Micro- and nanoemulsions are potential drug solubilizers and penetration enhancers through the high surfactant/co-surfactant content. This study aimed to evaluate the influence of minoxidil (MXD) solubilized in the microemulsions (MEs) on drug release by in vitro/ex vivo diffusion through the semi-permeable membrane Spectra/Por®
(Spectrum Laboratory, Gardena, CA, USA) and porcine ear skin. Moreover, a residual amount of drug in the skin after ex vivo diffusion was evaluated. The reference MER
, lecithin-containing MEL
, and gelatin-containing MEG
were characterized in terms of their size, polydispersity index, density, viscosity, electrical conductivity and surface tension. Based on the in vitro diffusion, it can be argued that MEL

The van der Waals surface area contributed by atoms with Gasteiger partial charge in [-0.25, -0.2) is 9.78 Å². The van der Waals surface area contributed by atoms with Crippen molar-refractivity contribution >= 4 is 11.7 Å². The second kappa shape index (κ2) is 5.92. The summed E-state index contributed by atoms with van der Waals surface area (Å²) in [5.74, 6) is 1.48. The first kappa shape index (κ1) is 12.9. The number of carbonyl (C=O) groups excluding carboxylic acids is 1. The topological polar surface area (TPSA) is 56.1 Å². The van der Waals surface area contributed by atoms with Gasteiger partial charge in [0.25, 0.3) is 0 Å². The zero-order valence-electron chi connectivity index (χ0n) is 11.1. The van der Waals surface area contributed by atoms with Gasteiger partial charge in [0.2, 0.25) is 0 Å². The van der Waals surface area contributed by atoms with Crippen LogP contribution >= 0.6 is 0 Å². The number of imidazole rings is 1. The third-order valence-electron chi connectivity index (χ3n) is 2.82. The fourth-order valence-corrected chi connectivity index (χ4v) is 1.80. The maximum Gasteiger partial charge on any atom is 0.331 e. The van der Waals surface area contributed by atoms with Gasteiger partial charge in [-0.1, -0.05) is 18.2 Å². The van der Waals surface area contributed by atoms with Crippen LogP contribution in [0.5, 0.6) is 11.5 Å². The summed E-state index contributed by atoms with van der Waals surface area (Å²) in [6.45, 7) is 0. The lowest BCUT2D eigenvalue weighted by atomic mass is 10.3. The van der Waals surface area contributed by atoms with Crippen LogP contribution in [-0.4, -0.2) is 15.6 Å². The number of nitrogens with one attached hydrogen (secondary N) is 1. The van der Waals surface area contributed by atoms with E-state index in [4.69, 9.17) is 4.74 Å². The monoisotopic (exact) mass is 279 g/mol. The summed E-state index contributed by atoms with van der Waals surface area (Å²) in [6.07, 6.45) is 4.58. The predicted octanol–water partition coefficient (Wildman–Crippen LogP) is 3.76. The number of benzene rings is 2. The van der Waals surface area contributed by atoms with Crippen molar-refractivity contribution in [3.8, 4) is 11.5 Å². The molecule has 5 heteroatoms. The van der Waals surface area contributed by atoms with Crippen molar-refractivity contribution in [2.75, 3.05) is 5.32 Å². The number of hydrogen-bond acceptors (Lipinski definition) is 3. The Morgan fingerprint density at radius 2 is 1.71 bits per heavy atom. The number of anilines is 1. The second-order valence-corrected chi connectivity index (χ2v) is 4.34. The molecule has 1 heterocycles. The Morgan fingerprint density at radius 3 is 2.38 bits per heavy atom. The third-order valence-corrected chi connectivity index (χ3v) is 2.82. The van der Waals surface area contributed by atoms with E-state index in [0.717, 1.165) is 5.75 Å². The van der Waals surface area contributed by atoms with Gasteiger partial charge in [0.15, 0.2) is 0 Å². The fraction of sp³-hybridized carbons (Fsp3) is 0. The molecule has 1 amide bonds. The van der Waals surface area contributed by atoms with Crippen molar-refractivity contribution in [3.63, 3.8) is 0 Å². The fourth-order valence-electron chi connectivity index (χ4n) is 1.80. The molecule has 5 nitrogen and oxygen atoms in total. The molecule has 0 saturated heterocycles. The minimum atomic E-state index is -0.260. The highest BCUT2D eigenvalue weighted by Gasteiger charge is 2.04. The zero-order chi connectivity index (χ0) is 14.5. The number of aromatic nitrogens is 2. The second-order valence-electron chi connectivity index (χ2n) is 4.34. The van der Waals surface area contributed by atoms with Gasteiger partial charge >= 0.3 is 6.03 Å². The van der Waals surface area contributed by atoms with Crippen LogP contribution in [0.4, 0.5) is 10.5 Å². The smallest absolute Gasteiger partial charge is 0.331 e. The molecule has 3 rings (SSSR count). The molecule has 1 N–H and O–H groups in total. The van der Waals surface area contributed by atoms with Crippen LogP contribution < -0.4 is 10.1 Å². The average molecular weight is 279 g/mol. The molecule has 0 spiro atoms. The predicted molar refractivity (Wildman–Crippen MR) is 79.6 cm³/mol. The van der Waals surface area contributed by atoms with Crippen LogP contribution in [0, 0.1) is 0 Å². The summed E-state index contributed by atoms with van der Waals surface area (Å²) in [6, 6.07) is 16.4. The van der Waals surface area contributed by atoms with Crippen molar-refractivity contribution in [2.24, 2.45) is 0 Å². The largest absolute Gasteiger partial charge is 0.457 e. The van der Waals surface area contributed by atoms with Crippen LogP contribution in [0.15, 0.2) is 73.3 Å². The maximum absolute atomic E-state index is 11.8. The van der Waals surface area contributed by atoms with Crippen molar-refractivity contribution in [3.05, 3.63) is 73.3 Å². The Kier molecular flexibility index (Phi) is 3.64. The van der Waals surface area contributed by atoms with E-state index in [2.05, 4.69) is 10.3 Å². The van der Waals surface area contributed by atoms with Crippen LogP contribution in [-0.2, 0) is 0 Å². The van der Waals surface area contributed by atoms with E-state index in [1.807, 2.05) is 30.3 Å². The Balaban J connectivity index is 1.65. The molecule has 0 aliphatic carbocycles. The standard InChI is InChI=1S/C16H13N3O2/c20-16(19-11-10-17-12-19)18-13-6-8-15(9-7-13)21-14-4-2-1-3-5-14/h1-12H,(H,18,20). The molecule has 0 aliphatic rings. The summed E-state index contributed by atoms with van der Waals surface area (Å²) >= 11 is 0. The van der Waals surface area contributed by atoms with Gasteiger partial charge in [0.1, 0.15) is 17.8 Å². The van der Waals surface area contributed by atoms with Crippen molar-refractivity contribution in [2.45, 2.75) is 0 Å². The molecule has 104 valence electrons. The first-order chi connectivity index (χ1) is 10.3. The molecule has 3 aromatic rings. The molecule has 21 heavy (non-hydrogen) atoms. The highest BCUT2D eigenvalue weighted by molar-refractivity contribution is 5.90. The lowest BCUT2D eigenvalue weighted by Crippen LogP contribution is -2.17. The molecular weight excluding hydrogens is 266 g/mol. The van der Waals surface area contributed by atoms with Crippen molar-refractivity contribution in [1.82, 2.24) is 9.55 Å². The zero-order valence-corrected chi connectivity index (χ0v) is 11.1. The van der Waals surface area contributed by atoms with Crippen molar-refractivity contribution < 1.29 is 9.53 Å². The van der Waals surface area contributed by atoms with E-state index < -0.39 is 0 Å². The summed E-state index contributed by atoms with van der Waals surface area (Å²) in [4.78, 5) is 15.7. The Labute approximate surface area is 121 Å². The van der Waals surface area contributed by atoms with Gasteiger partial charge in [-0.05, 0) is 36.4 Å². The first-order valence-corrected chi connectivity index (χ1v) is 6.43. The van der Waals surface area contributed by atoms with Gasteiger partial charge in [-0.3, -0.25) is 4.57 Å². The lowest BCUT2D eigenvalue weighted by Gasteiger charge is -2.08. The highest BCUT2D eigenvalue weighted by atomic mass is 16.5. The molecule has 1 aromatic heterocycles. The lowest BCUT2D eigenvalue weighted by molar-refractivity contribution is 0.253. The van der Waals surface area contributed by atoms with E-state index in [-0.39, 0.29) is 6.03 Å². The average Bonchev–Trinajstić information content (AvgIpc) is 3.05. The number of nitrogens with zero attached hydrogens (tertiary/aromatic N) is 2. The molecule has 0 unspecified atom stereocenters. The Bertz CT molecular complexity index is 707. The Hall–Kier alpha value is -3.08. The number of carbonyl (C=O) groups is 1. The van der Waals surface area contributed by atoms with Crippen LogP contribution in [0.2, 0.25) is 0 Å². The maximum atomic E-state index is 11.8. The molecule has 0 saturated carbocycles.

slowed down the drug release, while MER
have no significant effect compared to the sample, in which propylene glycol (PG) was used as a solubilizer. Determination of the residual drug amount in the skin after 6 h of the ex vivo permeation was demonstrated as the most valuable method to evaluate the effectiveness of the ME’s application. The results indicate that the most optimal MXD permeation enhancers in alginate gel were the natural surfactants containing MEs. MXD solubilization in MEG
had caused more than 5% of the drug remaining in the skin, which is almost a 1.5-fold higher amount compared to the reference gel.